This is why there have been so many cell phone tower fires in Canada lately
Quebec police arrested and charged two people yesterday in connection with at least two fires set to cell phone towers within the province in recent days, and they're now investigating whether those fires have anything to do with rampant 5G wireless technology conspiracy theories.
Five other fires have been started in the same area — just north of Montreal — since May 1, and police are also looking into whether or not the same two people are responsible for them.
#Arrestation à Ste-Adèle, vers 01h30 les policiers ont procédé à l'arrestation d'un homme et d'une femme, âgés dans la vingtaine. Ils seraient reliés aux incendies des tours cellulaires survenus dans les derniers jours. Ils seront interrogés. pic.twitter.com/6gWSKBxCES— Sûreté du Québec (@sureteduquebec) May 7, 2020
The fires are reminiscent of dozens of similar incidents that have taken place across the U.K. and in several other European countries in recent months, many of which have been linked to the same 5G conspiracy theory.
"The attacks were fueled by the same cause, government officials said: an internet conspiracy theory that links the spread of the coronavirus to an ultrafast wireless technology known as 5G," reads a New York Times piece on the issue.
"Under the false idea, which has gained momentum in Facebook groups, WhatsApp messages and YouTube videos, radio waves sent by 5G technology are causing small changes to people’s bodies that make them succumb to the virus."
According to a report from the Canadian Wireless Telecommunications Association (CWTA), 5G or "fifth generation" refers to the next generation of mobile wireless standards and technologies.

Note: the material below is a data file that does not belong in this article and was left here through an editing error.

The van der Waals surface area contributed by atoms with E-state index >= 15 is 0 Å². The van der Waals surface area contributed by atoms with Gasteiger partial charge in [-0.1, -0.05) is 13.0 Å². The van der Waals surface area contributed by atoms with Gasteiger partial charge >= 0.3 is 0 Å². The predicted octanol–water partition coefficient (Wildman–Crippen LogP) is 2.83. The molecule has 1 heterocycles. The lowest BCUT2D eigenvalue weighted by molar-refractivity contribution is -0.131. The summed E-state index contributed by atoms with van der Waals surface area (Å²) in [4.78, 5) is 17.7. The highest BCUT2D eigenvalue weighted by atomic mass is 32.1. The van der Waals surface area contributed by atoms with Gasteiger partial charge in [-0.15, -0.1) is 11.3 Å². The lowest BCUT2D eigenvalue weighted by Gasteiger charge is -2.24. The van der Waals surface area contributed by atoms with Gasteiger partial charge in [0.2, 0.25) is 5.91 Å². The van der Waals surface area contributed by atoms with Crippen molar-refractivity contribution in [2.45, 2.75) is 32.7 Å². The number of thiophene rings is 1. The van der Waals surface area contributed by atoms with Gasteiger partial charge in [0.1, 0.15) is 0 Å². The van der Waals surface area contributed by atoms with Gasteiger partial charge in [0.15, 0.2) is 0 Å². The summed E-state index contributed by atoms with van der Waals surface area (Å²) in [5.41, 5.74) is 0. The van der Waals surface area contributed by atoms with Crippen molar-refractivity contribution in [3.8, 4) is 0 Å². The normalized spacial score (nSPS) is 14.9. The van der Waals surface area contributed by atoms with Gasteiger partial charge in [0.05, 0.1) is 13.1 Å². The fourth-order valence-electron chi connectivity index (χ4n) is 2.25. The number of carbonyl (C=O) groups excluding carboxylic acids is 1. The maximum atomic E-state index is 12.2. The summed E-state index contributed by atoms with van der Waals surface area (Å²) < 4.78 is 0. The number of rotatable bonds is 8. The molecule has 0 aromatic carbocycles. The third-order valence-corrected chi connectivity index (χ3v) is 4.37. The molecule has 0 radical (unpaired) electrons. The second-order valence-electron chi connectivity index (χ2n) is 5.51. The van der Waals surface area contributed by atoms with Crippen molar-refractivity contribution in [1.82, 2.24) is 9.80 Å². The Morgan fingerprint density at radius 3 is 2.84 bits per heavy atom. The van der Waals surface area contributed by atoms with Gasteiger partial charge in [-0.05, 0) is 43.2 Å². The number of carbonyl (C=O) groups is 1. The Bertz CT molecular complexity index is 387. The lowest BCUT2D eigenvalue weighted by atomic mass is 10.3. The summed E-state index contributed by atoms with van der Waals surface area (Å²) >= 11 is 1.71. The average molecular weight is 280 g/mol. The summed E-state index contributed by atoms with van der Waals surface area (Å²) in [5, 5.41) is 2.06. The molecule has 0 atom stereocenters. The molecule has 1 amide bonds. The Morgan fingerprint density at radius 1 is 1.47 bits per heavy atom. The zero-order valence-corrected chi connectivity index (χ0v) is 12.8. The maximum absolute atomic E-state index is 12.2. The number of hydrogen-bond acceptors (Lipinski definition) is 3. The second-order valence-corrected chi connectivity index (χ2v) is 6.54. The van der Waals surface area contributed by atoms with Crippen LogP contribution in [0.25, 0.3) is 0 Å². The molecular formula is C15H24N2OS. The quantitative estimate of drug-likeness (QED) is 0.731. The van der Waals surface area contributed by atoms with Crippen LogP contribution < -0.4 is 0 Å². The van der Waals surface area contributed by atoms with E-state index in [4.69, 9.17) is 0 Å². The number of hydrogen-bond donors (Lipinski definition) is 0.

The report indicates that the majority of misinformation around the safety of cell towers and mobile devices, including 5G, has to do with their use of radio frequency (RF) energy.
Conspiracy theories have spread on social media claiming that these emissions cause increased health issues such as cancer and, most recently, the coronavirus.
.. As conspiracy theories that 5G cell towers promote the transmission of coronavirus are gaining momentum around the world, a Rogers telecommunication tower was set on fire overnight Thursday through Friday in Laval, Canada !! pic.twitter.com/ChzmM1qisV— Aly El-Maghraby (@alymaghraby) May 1, 2020
But studies have shown that 5G contributes a very low amount of RF emissions, and the CWTA says there has been no substantiated scientific evidence of harmful health effects from RF technologies used within national and international safety standards.
"The COVID-19 pandemic has given rise to many baseless conspiracy theories, including attempts to link 5G to COVID-19," notes the CWTA report.
"While this myth has been widely debunked, it has led to the vandalization of several antenna installations in other countries. Such actions are not only foolish, they can deprive affected communities, including first responders and 9-1-1 service providers, of critical telecommunications services."
Prime Minister Justin Trudeau even issued his own warning to those who've vandalized cell towers in Canada.
"Vandalizing cellphone towers does nothing but threaten emergency services and impact the daily lives of Canadians across the country," he wrote on Twitter earlier this week. "These recent acts are serious criminal offences and carry severe penalties."
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